SAN DIEGO – Rep. Duncan Hunter (R-Calif.) says he will resign next week after pleading guilty to campaign finance violations in December.
Hunter and his wife, Margaret E. Hunter, were indicted by a federal grand jury on charges that they converted more than $250,000 in campaign funds to pay for personal expenses and filed false campaign finance records with the Federal Election Commission.
A 48-page indictment details scores of instances beginning in 2009 and continuing through 2016 in which the Hunters illegally used campaign money to pay for personal expenses that they could not otherwise afford. The purchases included family vacations to Italy, Hawaii, Phoenix, Arizona, and Boise, Idaho; school tuition; dental work; theater tickets; and domestic and international travel for almost a dozen relatives. The Hunters also spent tens of thousands of dollars on smaller purchases, including fast food, movie tickets, golf outings, video games, coffee, groceries, home utilities, and expensive meals.
To conceal their personal spending, the Hunters mischaracterized the purchases in FEC filings as “campaign travel,” “dinner with volunteers/contributors,” “toy drives,” “teacher/parent and supporter events,” “gift cards” for charitable donations, and “gift basket items,” among other false descriptions. Family dental bills paid with campaign funds were characterized as a charitable contribution to “Smiles for Life.” Theater tickets were mischaracterized as “holiday gift certificates.” Tickets for the family to see Riverdance at the San Diego Civic Theater became “San Diego Civic Center for Republican Women Federated/Fundraising.” And to disguise their children’s tuition payments to Christian Unified Schools in El Cajon, the Hunters provided a number of conflicting explanations, including that the payments were charitable contributions.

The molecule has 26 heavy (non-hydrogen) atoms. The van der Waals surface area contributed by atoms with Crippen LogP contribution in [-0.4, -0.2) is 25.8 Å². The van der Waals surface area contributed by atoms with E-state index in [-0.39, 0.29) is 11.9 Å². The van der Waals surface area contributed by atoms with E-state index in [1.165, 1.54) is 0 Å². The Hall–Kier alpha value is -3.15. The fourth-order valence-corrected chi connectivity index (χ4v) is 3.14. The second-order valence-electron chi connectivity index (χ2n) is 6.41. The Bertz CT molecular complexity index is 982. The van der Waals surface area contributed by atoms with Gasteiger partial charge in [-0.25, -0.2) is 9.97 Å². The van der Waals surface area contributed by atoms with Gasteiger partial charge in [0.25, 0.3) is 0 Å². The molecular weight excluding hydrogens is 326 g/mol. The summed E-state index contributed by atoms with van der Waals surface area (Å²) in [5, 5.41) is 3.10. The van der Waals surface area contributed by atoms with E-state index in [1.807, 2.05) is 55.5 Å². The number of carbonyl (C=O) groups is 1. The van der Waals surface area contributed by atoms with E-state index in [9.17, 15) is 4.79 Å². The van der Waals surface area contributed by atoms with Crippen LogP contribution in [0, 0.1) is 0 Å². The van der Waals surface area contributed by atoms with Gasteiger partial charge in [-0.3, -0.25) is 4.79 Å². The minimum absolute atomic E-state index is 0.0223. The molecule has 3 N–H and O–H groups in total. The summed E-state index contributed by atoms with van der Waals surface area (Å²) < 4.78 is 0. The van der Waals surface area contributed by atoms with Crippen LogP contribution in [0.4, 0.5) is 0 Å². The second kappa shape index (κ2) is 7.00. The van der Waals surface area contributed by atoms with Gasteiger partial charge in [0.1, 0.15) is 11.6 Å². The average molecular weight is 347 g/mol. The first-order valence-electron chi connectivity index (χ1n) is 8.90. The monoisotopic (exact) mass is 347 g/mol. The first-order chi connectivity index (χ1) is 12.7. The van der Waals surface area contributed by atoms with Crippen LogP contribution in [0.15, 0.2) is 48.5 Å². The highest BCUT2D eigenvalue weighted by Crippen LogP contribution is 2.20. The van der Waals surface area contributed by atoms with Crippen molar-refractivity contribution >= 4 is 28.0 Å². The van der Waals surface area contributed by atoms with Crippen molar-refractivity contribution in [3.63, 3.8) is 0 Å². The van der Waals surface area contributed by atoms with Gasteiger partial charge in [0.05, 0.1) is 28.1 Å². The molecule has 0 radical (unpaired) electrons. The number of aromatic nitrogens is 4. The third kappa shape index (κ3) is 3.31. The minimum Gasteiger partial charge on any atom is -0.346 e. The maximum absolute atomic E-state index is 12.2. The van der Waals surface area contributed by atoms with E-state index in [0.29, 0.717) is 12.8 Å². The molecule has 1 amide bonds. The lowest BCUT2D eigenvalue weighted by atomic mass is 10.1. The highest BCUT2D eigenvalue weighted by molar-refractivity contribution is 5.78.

The Hunters’ improper use of campaign funds for personal expenses occurred despite numerous warnings about the prohibition against using campaign funds for personal expenses and repeated inquiries from Duncan Hunter’s campaign treasurer about questionable purchases. According to the indictment, the Hunters knew that many of their desired purchases could be made only by using campaign funds, since they did not otherwise have sufficient personal funds to pay for their purchases. The criminal investigation began in June of 2016, two months after the Federal Election Commission and the San Diego Union-Tribune questioned some of Hunter’s campaign expenses as potentially personal.
“The indictment alleges that Congressman Hunter and his wife repeatedly dipped into campaign coffers as if they were personal bank accounts, and falsified FEC campaign finance reports to cover their tracks,” said U.S. Attorney Adam Braverman. “Elected representatives should jealously guard the public’s trust, not abuse their positions for personal gain. Today’s indictment is a reminder that no one is above the law.”
The Hunters are scheduled to be arraigned on the indictment on Thursday at 10:30 a.m.